An object of the invention is to provide an apparatus for continuously drying the juices of fruits, vegetables and other like substances, particularly orange juice, to produce a dry product that can be readily reconstituted upon the addition of water to form fresh juice. Yet another object is to provide a method and means for drying juices and the like without substantial change of the juices except with respect to the removal of moisture therefrom. A further object is to subject the frozen juices of fruits, vegetables and like frozen materials to vacuum and radiant energy while maintaining the juices in a solid state so that the moisture is removed from the material without liquifying the juice. Other specific objects and advantages will appear as the specification proceeds.

Figure 1 is a broken vertical sectional view of apparatus employed in the operation of our invention; Fig. 2, a vertical sectional view on an enlarged scale of the centrifugal device employed for applying to the juices, etc., to the carrier web; Fig. 3, a transverse sectional view of the carrier means and juice applying means whereby all of the juices are recovered; and Fig. 4, a transverse sectional view of the apparatus shown in Fig. 1.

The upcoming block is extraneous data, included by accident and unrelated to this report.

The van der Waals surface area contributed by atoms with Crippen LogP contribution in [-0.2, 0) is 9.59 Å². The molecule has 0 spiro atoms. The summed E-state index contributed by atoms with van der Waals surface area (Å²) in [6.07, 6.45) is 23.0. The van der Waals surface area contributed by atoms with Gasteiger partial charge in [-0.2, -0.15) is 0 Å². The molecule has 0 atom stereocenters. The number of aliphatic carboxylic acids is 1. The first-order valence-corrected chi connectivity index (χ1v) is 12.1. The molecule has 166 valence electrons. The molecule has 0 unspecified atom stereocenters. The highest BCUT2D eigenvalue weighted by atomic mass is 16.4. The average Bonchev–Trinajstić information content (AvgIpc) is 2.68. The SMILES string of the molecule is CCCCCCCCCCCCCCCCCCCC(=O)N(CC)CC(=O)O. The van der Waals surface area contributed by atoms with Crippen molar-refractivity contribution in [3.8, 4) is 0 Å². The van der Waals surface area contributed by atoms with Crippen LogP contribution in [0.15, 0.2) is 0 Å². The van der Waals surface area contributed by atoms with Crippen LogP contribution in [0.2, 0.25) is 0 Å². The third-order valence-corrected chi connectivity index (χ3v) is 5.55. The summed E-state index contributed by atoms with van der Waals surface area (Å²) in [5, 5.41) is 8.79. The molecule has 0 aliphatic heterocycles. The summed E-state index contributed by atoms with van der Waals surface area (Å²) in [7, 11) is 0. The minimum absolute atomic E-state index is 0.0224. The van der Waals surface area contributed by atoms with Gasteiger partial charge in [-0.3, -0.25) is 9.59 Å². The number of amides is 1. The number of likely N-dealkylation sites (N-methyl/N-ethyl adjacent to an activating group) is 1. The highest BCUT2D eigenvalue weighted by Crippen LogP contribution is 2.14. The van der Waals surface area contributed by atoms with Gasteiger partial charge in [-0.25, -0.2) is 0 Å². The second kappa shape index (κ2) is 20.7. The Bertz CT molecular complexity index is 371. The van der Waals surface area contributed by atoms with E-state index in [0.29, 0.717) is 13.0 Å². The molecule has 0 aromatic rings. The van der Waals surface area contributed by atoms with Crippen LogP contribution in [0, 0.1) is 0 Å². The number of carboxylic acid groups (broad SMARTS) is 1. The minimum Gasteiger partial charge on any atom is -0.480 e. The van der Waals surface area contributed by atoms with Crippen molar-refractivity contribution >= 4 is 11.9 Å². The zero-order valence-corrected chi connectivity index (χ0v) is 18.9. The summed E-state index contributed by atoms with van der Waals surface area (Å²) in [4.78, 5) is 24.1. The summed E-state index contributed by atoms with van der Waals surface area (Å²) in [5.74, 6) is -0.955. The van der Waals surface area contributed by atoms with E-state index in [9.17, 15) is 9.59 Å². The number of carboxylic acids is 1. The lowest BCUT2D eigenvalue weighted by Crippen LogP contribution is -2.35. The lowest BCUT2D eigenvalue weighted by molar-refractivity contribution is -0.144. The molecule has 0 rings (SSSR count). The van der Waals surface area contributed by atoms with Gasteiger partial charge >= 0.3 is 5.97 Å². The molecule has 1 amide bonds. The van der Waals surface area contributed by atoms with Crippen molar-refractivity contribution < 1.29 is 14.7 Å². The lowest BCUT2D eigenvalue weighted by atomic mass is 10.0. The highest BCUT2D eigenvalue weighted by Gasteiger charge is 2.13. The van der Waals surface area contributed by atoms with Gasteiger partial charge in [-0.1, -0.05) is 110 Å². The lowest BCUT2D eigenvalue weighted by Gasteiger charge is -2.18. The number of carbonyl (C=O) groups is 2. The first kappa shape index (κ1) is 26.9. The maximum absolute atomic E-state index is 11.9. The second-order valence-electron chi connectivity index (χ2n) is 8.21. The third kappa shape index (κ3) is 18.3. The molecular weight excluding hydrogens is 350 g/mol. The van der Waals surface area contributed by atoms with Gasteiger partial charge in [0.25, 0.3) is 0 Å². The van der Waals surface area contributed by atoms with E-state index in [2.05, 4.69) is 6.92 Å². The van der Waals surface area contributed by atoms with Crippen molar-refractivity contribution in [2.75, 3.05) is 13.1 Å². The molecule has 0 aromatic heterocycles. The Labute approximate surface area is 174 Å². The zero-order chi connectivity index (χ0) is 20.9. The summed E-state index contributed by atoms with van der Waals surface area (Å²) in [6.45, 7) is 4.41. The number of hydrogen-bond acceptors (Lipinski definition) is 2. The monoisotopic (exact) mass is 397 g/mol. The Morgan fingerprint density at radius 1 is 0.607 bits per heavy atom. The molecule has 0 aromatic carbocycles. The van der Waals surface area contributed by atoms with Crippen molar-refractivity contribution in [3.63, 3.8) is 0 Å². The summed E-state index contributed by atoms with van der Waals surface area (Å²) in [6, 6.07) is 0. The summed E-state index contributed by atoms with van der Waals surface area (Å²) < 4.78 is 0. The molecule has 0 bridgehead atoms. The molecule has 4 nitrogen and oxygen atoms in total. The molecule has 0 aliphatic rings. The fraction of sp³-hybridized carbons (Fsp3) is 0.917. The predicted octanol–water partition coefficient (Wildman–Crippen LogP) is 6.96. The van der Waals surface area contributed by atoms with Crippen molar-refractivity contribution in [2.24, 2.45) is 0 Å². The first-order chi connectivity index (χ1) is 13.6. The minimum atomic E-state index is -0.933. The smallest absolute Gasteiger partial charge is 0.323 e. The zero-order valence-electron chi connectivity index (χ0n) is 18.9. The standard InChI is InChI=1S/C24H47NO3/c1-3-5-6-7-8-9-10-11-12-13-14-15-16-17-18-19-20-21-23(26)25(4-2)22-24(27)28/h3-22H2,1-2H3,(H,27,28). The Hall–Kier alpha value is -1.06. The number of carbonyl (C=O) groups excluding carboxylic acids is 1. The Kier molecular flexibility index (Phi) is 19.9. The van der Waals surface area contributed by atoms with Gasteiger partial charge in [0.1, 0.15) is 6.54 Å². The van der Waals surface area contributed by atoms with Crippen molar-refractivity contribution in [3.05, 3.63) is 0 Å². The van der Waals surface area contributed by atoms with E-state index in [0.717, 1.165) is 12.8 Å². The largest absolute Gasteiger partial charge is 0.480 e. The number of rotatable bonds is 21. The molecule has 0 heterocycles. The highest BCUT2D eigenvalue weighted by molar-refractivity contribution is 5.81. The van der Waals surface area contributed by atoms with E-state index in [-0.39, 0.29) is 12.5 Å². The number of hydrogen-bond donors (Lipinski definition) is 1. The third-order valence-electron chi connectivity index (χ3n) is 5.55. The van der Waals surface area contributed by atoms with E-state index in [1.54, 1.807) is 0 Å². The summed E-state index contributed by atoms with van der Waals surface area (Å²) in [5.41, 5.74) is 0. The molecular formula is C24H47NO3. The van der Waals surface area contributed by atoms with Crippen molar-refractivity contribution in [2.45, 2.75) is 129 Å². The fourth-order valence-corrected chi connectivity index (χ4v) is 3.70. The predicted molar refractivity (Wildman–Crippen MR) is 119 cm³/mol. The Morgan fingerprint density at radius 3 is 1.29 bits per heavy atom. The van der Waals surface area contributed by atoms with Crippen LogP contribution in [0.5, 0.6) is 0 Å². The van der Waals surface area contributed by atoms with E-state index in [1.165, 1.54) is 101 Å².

The invention contemplates the subjecting of frozen juices and the like to radiant energy which imparts heat thereto while, at the same time, maintaining the frozen juice under a vacuum sufficiently high to keep the same in a solid state while .the moisture is being vaporized and removed.

In the frozen state, the moisture or water of the juice has an appreciable vapor pressure and under vacuum the vapor from the same may be removed. However, as the vaporization proceeds, heat is taken up by the moisture which is vaporlzed, and in an adiabatic condition the temperature of the frozen mass will be quickly lowered until it-no longer possesses a substantial vapor pressure. Under the present process, the material is fed continuously into the vaporizing zone and heat is imparted to the frozen mass by means of radiant energy which is absorbed thereby.